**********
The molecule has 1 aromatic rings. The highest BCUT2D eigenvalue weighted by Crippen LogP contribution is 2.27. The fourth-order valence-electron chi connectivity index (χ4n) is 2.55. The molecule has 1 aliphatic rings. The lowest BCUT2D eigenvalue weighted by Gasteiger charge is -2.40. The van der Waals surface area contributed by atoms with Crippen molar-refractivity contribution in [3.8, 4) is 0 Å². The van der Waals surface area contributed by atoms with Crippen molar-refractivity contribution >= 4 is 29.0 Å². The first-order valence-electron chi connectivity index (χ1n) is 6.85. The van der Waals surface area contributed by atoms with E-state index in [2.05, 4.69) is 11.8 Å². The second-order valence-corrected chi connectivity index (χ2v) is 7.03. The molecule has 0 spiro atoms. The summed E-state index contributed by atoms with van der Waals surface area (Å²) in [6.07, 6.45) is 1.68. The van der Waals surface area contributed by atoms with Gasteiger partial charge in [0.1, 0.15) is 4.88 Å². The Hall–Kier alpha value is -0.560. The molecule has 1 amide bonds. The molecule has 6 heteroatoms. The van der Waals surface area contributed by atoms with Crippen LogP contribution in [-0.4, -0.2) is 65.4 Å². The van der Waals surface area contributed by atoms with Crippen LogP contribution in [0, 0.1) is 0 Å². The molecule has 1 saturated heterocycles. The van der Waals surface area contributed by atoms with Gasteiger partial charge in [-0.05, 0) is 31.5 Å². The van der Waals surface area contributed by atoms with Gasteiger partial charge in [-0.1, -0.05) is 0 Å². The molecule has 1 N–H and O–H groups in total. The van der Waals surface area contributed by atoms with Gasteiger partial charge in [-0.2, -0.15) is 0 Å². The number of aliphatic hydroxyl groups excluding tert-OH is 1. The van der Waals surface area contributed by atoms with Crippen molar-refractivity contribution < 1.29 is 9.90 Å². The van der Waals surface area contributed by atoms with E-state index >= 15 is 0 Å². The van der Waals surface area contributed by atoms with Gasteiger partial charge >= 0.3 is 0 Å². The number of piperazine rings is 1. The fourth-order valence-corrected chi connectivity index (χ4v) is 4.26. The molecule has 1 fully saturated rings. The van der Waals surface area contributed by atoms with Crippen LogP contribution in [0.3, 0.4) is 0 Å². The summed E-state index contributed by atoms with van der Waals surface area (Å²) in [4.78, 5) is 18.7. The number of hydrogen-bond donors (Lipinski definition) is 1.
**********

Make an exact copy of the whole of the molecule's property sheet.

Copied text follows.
The molecule has 1 aromatic rings. The highest BCUT2D eigenvalue weighted by Crippen LogP contribution is 2.27. The fourth-order valence-electron chi connectivity index (χ4n) is 2.55. The molecule has 1 aliphatic rings. The lowest BCUT2D eigenvalue weighted by Gasteiger charge is -2.40. The van der Waals surface area contributed by atoms with Crippen molar-refractivity contribution in [3.8, 4) is 0 Å². The van der Waals surface area contributed by atoms with Crippen molar-refractivity contribution >= 4 is 29.0 Å². The first-order valence-electron chi connectivity index (χ1n) is 6.85. The van der Waals surface area contributed by atoms with E-state index in [2.05, 4.69) is 11.8 Å². The second-order valence-corrected chi connectivity index (χ2v) is 7.03. The molecule has 0 spiro atoms. The summed E-state index contributed by atoms with van der Waals surface area (Å²) in [6.07, 6.45) is 1.68. The van der Waals surface area contributed by atoms with Gasteiger partial charge in [0.1, 0.15) is 4.88 Å². The Hall–Kier alpha value is -0.560. The molecule has 1 amide bonds. The molecule has 6 heteroatoms. The van der Waals surface area contributed by atoms with Crippen LogP contribution in [-0.4, -0.2) is 65.4 Å². The van der Waals surface area contributed by atoms with Crippen LogP contribution in [0, 0.1) is 0 Å². The molecule has 1 saturated heterocycles. The van der Waals surface area contributed by atoms with Gasteiger partial charge in [-0.05, 0) is 31.5 Å². The van der Waals surface area contributed by atoms with Gasteiger partial charge in [-0.1, -0.05) is 0 Å². The molecule has 1 N–H and O–H groups in total. The van der Waals surface area contributed by atoms with Gasteiger partial charge in [-0.2, -0.15) is 0 Å². The number of aliphatic hydroxyl groups excluding tert-OH is 1. The van der Waals surface area contributed by atoms with Crippen molar-refractivity contribution < 1.29 is 9.90 Å². The van der Waals surface area contributed by atoms with E-state index >= 15 is 0 Å². The van der Waals surface area contributed by atoms with Gasteiger partial charge >= 0.3 is 0 Å². The number of piperazine rings is 1. The fourth-order valence-corrected chi connectivity index (χ4v) is 4.26. The molecule has 1 fully saturated rings. The van der Waals surface area contributed by atoms with Crippen LogP contribution in [0.3, 0.4) is 0 Å². The summed E-state index contributed by atoms with van der Waals surface area (Å²) in [4.78, 5) is 18.7. The number of hydrogen-bond donors (Lipinski definition) is 1.